• Keeping Geriatric Research a Priority at the VA: The bill also provides $722 million (an increase of $47 million or 6.5 percent over FY 2017) for the Department of Veterans Affairs Medical and Prosthetic Research Program. Importantly, the bill includes report language championed by the AGS reinforcing the VA's growing need to prioritize research on complex and chronic conditions to improve care for our older veterans.
  • SUPPORTING SERVICES FOR US ALL AS WE AGE: The bill also increases funding for programs under the Older Americans Act, including $385 million for Home and Community-Based Supportive Services, $736 million for Nutrition Services, and $180 million for the Family Caregiver Support program—all increases of between 7 and 20 percent compared to 2017. With funding at $20.1 million, the bill slightly boosts support compared to 2017 for the Long-Term Care Ombudsman and the Prevention of Elder Abuse and Neglect programs, and also provides $15.8 million for the Elder Justice Initiative.
  • PROTECTING PUBLIC HEALTH: Despite serving as an ongoing target for spending cuts, the Prevention and Public Health Fund—created under the Affordable Care Act (ACA) as the nation's first mandatory funding stream to improving our national public health system—will receive level funding for several initiatives geared toward older adults, including the Chronic Disease Self-Management Program (funded with $8 million) and the Elder Falls Prevention program (funded with $5 million). The Alzheimer's Disease Program, which focuses on outreach, awareness, long-term care services and support for people living with certain types of dementia, will receive a $4 million funding increase over 2017, for a total budget of $23.5 million. The bill also maintains funding for block grant programs that support older adults through community-based organizations—a key win after the Trump Administration hinted at eliminating funding completely for these important platforms.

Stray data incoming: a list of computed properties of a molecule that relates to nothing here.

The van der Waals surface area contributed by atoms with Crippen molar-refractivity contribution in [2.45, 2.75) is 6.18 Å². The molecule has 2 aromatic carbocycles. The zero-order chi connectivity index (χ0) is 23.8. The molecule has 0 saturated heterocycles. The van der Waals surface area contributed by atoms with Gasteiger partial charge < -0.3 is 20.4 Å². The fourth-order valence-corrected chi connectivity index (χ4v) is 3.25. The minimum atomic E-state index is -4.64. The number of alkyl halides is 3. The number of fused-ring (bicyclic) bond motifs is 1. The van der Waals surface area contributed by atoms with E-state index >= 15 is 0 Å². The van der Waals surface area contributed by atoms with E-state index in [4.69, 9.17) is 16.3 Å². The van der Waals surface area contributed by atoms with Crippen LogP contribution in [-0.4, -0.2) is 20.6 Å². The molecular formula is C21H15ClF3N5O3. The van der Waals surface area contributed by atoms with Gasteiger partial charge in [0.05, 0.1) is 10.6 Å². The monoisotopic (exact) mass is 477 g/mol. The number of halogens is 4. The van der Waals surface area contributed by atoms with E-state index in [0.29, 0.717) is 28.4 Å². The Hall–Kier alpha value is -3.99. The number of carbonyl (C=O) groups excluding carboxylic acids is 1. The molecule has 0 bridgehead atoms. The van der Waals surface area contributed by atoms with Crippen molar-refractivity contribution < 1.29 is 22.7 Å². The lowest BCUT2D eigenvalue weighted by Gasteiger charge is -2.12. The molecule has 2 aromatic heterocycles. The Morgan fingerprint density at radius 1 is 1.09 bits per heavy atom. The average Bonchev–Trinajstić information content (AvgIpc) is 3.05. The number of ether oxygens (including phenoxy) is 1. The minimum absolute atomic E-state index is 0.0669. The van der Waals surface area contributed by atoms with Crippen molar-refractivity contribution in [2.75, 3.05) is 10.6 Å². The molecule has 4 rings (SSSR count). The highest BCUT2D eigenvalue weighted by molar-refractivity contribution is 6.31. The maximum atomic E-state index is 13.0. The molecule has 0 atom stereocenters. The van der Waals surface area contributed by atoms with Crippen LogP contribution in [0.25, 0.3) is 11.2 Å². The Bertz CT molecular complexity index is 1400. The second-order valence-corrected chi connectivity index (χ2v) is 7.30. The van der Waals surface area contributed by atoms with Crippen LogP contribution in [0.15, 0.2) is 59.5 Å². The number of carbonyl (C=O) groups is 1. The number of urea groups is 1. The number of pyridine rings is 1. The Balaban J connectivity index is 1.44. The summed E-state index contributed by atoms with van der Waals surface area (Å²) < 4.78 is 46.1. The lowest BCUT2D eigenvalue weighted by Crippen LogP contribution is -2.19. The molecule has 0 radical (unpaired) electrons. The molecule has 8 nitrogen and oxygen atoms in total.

Given the current political climate and the President's previously proposed cuts, this budget appears to be a big win for older adults, caregivers, and geriatrics. While FY 2018 may finally be in the books, we need to keep up the advocacy, as work will now commence on appropriations for FY 2019 (which begins on October 1). Be on the lookout for AGS advocacy opportunities around ensuring adequate funding for workforce training programs, aging research initiatives, and key services that impact quality care for older people.

Here's What's Trending on MyAGSOnline

Link to MyAGSOnline